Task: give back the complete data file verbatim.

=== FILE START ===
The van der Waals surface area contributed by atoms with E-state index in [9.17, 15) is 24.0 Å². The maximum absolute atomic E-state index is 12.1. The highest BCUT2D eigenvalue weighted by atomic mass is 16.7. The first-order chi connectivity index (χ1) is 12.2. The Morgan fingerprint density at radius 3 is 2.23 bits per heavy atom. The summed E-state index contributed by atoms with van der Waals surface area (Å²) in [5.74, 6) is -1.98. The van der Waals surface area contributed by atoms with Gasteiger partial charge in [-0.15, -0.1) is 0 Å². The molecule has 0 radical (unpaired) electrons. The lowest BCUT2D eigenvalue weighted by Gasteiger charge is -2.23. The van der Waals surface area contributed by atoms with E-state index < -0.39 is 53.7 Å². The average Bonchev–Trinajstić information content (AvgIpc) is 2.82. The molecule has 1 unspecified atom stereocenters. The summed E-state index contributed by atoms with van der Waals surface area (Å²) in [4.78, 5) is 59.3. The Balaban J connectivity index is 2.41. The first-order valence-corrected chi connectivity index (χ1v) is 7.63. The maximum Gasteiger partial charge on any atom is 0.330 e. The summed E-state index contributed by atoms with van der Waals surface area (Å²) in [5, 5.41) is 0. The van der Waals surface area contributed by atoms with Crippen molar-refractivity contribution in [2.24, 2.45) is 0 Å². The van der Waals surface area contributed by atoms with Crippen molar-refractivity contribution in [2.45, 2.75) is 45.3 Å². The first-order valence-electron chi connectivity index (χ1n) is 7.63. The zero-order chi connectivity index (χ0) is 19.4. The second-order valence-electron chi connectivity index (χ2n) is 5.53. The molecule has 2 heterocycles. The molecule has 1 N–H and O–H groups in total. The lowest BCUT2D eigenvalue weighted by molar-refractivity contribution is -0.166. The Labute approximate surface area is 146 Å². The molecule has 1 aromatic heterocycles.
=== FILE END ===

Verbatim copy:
The van der Waals surface area contributed by atoms with E-state index in [9.17, 15) is 24.0 Å². The maximum absolute atomic E-state index is 12.1. The highest BCUT2D eigenvalue weighted by atomic mass is 16.7. The first-order chi connectivity index (χ1) is 12.2. The Morgan fingerprint density at radius 3 is 2.23 bits per heavy atom. The summed E-state index contributed by atoms with van der Waals surface area (Å²) in [5.74, 6) is -1.98. The van der Waals surface area contributed by atoms with Gasteiger partial charge in [-0.15, -0.1) is 0 Å². The molecule has 0 radical (unpaired) electrons. The lowest BCUT2D eigenvalue weighted by Gasteiger charge is -2.23. The van der Waals surface area contributed by atoms with E-state index < -0.39 is 53.7 Å². The average Bonchev–Trinajstić information content (AvgIpc) is 2.82. The molecule has 1 unspecified atom stereocenters. The summed E-state index contributed by atoms with van der Waals surface area (Å²) in [4.78, 5) is 59.3. The Balaban J connectivity index is 2.41. The first-order valence-corrected chi connectivity index (χ1v) is 7.63. The maximum Gasteiger partial charge on any atom is 0.330 e. The summed E-state index contributed by atoms with van der Waals surface area (Å²) in [5, 5.41) is 0. The van der Waals surface area contributed by atoms with Crippen molar-refractivity contribution in [2.24, 2.45) is 0 Å². The van der Waals surface area contributed by atoms with Crippen molar-refractivity contribution in [2.45, 2.75) is 45.3 Å². The first-order valence-electron chi connectivity index (χ1n) is 7.63. The zero-order chi connectivity index (χ0) is 19.4. The second-order valence-electron chi connectivity index (χ2n) is 5.53. The molecule has 2 heterocycles. The molecule has 1 N–H and O–H groups in total. The lowest BCUT2D eigenvalue weighted by molar-refractivity contribution is -0.166. The Labute approximate surface area is 146 Å². The molecule has 1 aromatic heterocycles.